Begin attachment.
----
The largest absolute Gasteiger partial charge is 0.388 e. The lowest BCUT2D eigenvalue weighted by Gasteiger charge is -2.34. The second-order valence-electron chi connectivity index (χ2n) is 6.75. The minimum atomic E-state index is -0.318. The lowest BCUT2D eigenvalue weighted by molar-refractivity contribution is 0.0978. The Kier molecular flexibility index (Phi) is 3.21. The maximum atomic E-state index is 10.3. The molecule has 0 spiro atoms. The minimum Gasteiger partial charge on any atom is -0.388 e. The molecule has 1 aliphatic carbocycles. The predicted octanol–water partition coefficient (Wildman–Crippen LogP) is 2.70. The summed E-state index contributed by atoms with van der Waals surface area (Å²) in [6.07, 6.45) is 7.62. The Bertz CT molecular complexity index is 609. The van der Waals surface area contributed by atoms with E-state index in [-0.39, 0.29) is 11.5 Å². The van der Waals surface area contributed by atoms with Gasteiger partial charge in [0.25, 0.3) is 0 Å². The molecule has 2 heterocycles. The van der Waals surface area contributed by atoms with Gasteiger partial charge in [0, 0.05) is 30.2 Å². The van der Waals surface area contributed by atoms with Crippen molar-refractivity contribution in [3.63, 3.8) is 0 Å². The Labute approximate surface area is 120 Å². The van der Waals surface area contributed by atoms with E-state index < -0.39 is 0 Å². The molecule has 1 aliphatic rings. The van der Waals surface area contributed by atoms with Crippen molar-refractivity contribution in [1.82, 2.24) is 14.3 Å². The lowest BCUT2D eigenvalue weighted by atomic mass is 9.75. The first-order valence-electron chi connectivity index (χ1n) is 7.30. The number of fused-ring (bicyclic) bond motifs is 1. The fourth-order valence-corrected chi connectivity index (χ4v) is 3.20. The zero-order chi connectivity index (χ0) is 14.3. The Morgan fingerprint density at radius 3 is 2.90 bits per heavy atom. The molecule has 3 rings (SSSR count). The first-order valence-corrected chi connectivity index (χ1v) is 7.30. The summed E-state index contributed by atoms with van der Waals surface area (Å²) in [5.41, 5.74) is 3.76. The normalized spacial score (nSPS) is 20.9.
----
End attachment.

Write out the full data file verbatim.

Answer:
The largest absolute Gasteiger partial charge is 0.388 e. The lowest BCUT2D eigenvalue weighted by Gasteiger charge is -2.34. The second-order valence-electron chi connectivity index (χ2n) is 6.75. The minimum atomic E-state index is -0.318. The lowest BCUT2D eigenvalue weighted by molar-refractivity contribution is 0.0978. The Kier molecular flexibility index (Phi) is 3.21. The maximum atomic E-state index is 10.3. The molecule has 0 spiro atoms. The minimum Gasteiger partial charge on any atom is -0.388 e. The molecule has 1 aliphatic carbocycles. The predicted octanol–water partition coefficient (Wildman–Crippen LogP) is 2.70. The summed E-state index contributed by atoms with van der Waals surface area (Å²) in [6.07, 6.45) is 7.62. The Bertz CT molecular complexity index is 609. The van der Waals surface area contributed by atoms with E-state index in [-0.39, 0.29) is 11.5 Å². The van der Waals surface area contributed by atoms with Gasteiger partial charge in [0.25, 0.3) is 0 Å². The molecule has 2 heterocycles. The van der Waals surface area contributed by atoms with Gasteiger partial charge in [0, 0.05) is 30.2 Å². The van der Waals surface area contributed by atoms with Crippen molar-refractivity contribution in [3.63, 3.8) is 0 Å². The Labute approximate surface area is 120 Å². The van der Waals surface area contributed by atoms with E-state index < -0.39 is 0 Å². The molecule has 1 aliphatic rings. The van der Waals surface area contributed by atoms with Crippen molar-refractivity contribution in [1.82, 2.24) is 14.3 Å². The lowest BCUT2D eigenvalue weighted by atomic mass is 9.75. The first-order valence-electron chi connectivity index (χ1n) is 7.30. The number of fused-ring (bicyclic) bond motifs is 1. The fourth-order valence-corrected chi connectivity index (χ4v) is 3.20. The zero-order chi connectivity index (χ0) is 14.3. The Morgan fingerprint density at radius 3 is 2.90 bits per heavy atom. The molecule has 3 rings (SSSR count). The first-order valence-corrected chi connectivity index (χ1v) is 7.30. The summed E-state index contributed by atoms with van der Waals surface area (Å²) in [5.41, 5.74) is 3.76. The normalized spacial score (nSPS) is 20.9.